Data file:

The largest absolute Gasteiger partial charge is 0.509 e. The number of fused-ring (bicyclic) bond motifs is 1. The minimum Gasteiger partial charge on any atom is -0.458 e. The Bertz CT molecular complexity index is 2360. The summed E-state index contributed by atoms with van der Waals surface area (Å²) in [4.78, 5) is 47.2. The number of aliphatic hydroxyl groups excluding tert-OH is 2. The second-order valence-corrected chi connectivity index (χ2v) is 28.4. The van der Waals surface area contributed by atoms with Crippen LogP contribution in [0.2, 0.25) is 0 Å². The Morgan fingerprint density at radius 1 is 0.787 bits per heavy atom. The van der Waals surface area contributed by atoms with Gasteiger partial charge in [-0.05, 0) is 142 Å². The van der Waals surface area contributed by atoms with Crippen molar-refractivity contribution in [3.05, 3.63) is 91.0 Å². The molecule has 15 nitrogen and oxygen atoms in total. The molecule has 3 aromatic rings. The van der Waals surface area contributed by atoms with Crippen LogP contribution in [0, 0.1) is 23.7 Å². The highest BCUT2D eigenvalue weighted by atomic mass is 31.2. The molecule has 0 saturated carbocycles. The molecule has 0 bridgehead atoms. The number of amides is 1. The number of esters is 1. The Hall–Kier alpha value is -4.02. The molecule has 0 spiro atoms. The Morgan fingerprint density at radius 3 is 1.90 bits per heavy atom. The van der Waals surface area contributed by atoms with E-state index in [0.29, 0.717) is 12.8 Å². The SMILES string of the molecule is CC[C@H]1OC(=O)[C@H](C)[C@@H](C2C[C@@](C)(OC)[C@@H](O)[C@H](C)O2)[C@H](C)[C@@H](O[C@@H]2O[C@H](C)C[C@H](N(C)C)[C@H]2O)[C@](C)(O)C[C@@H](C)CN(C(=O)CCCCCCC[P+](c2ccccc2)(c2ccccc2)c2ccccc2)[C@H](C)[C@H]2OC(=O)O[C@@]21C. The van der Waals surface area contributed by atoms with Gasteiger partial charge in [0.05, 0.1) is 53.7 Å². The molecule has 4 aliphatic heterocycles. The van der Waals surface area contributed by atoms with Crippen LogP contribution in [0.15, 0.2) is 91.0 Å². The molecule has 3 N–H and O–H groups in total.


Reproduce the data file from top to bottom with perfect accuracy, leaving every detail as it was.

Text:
The largest absolute Gasteiger partial charge is 0.509 e. The number of fused-ring (bicyclic) bond motifs is 1. The minimum Gasteiger partial charge on any atom is -0.458 e. The Bertz CT molecular complexity index is 2360. The summed E-state index contributed by atoms with van der Waals surface area (Å²) in [4.78, 5) is 47.2. The number of aliphatic hydroxyl groups excluding tert-OH is 2. The second-order valence-corrected chi connectivity index (χ2v) is 28.4. The van der Waals surface area contributed by atoms with Crippen LogP contribution in [0.2, 0.25) is 0 Å². The Morgan fingerprint density at radius 1 is 0.787 bits per heavy atom. The van der Waals surface area contributed by atoms with Gasteiger partial charge in [-0.05, 0) is 142 Å². The van der Waals surface area contributed by atoms with Crippen molar-refractivity contribution in [3.05, 3.63) is 91.0 Å². The molecule has 15 nitrogen and oxygen atoms in total. The molecule has 3 aromatic rings. The van der Waals surface area contributed by atoms with Crippen LogP contribution in [0, 0.1) is 23.7 Å². The highest BCUT2D eigenvalue weighted by atomic mass is 31.2. The molecule has 0 saturated carbocycles. The molecule has 0 bridgehead atoms. The number of amides is 1. The number of esters is 1. The Hall–Kier alpha value is -4.02. The molecule has 0 spiro atoms. The Morgan fingerprint density at radius 3 is 1.90 bits per heavy atom. The van der Waals surface area contributed by atoms with E-state index in [0.29, 0.717) is 12.8 Å². The SMILES string of the molecule is CC[C@H]1OC(=O)[C@H](C)[C@@H](C2C[C@@](C)(OC)[C@@H](O)[C@H](C)O2)[C@H](C)[C@@H](O[C@@H]2O[C@H](C)C[C@H](N(C)C)[C@H]2O)[C@](C)(O)C[C@@H](C)CN(C(=O)CCCCCCC[P+](c2ccccc2)(c2ccccc2)c2ccccc2)[C@H](C)[C@H]2OC(=O)O[C@@]21C. The van der Waals surface area contributed by atoms with Gasteiger partial charge in [0.05, 0.1) is 53.7 Å². The molecule has 4 aliphatic heterocycles. The van der Waals surface area contributed by atoms with Crippen LogP contribution in [0.15, 0.2) is 91.0 Å². The molecule has 3 N–H and O–H groups in total.